Luminescent watches are functional and fun now, but 100 years ago, they were responsible for the slow deaths of watchmakers in NJ, CT, and IL. The Radium Girls had it all—high wages, work friendships, and a sense of place in their communities—until luminescent poisoning ravaged their ranks.
Once upon a time, no one could read their watches in the dark. Then, in the early 1900s, watchmakers started adding luminescent paint—lume, for short—to hands and hour markers.
As World War I scaled upward, military personnel required the new paint technology in order to read the time during nighttime patrols and maneuvers. Propaganda turned these men into heroes, and America followed their lead, demanding luminescent watches for camping, hunting, diving, and general timekeeping in the dark.
But the paint took a deadly toll. Women in factories in New Jersey, Connecticut, and Illinois used fine brushes to swipe radium paint over dials and were instructed to use their lips to moisten the tips of the brushes into perfect points.
These fated painters would embellish their nails with lume, too—an unauthorized use, but an understandable one, given the novelty of the paint and the dreariness of war.
Ladies of The Night
The women had good lives, though. They were paid three times as much as other factory workers. The work culture was strong, too.
They were known for walking home looking like ghosts, covered in the luminescent dust that powdered work stations, walls, and floors.
They were well-liked in their respective communities for the levity they brought to their neighborhoods.
The playfulness was part of the daily routine for the women, too.
They reported loving their sense of purpose and the friendships they developed while joining the work force.
About five years after their factory work—most had moved onto other cities or to start families—things went bad. They began to suffer from anemia, bone fractures, necrosis of the jaw, and, finally, death.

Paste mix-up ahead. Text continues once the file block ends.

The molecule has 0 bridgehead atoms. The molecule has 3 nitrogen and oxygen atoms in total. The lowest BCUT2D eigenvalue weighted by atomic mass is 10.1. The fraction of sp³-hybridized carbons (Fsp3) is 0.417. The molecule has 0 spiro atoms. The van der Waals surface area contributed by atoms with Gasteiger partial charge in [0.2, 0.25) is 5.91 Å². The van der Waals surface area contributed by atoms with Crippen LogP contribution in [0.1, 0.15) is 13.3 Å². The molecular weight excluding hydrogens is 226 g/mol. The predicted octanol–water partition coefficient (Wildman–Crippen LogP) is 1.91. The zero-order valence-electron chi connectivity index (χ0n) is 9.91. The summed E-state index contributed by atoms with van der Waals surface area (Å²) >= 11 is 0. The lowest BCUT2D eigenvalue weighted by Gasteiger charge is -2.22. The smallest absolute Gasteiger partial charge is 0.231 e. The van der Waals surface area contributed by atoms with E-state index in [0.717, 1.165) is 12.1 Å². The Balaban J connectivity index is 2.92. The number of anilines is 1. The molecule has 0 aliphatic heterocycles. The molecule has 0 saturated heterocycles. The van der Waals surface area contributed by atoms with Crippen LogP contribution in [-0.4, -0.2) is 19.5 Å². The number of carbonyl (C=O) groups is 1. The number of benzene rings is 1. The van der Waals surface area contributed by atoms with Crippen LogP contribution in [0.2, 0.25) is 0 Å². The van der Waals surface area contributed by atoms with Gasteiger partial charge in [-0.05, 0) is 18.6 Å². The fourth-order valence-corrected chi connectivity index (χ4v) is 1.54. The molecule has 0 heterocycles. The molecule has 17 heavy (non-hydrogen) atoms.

The women who were still alive sued and were met with a response that is all too predictable in today’s climate. Defense attorneys for the radium corporation said the watch painters were dying of syphilis, as a result of wanton personal decisions, not radium poisoning at all.
Justice for Watch Painters, Justice for All
They had another hurdle. The statute of limitations gave them two years to sue for occupational illnesses, but five had passed by the time symptoms became debilitating.
Their insistence on justice is a seminal milestone in the history of American labor rights. Thanks to the Radium Girls, particularly the brave ladies of Orange, New Jersey, who fought tooth and nail from hospital beds, the statute of limitations no longer applies. Companies are required to know and inform workers of the potential results of working with hazardous materials.
And watches, of course, no longer contain radium. The fatal chemical was replaced, and today’s luminescent watches use a safe, self-luminous form of aluminum.